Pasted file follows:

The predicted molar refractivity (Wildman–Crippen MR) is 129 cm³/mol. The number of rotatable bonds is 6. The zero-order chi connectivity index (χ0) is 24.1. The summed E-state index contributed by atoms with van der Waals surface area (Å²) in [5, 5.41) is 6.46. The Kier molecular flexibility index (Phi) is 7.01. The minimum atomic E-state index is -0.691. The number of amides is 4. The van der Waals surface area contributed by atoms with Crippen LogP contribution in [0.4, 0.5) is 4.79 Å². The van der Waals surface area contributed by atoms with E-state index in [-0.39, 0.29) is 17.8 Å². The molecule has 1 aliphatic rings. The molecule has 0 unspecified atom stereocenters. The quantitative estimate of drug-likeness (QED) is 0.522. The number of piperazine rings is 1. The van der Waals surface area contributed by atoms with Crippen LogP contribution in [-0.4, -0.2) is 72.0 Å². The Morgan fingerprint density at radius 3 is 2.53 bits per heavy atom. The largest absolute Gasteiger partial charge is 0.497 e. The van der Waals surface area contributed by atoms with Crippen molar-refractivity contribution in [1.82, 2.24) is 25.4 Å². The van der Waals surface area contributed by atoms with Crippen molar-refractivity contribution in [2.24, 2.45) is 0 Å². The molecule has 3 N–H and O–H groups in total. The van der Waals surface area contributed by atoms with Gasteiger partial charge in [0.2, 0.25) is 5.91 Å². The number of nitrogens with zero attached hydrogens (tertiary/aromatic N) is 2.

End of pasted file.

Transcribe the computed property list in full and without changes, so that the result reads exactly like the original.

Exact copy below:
The predicted molar refractivity (Wildman–Crippen MR) is 129 cm³/mol. The number of rotatable bonds is 6. The zero-order chi connectivity index (χ0) is 24.1. The summed E-state index contributed by atoms with van der Waals surface area (Å²) in [5, 5.41) is 6.46. The Kier molecular flexibility index (Phi) is 7.01. The minimum atomic E-state index is -0.691. The number of amides is 4. The van der Waals surface area contributed by atoms with Crippen LogP contribution in [0.4, 0.5) is 4.79 Å². The van der Waals surface area contributed by atoms with E-state index in [-0.39, 0.29) is 17.8 Å². The molecule has 1 aliphatic rings. The molecule has 0 unspecified atom stereocenters. The quantitative estimate of drug-likeness (QED) is 0.522. The number of piperazine rings is 1. The van der Waals surface area contributed by atoms with Crippen LogP contribution in [-0.4, -0.2) is 72.0 Å². The Morgan fingerprint density at radius 3 is 2.53 bits per heavy atom. The largest absolute Gasteiger partial charge is 0.497 e. The van der Waals surface area contributed by atoms with Crippen molar-refractivity contribution in [1.82, 2.24) is 25.4 Å². The van der Waals surface area contributed by atoms with Crippen molar-refractivity contribution in [2.24, 2.45) is 0 Å². The molecule has 3 N–H and O–H groups in total. The van der Waals surface area contributed by atoms with Gasteiger partial charge in [0.2, 0.25) is 5.91 Å². The number of nitrogens with zero attached hydrogens (tertiary/aromatic N) is 2.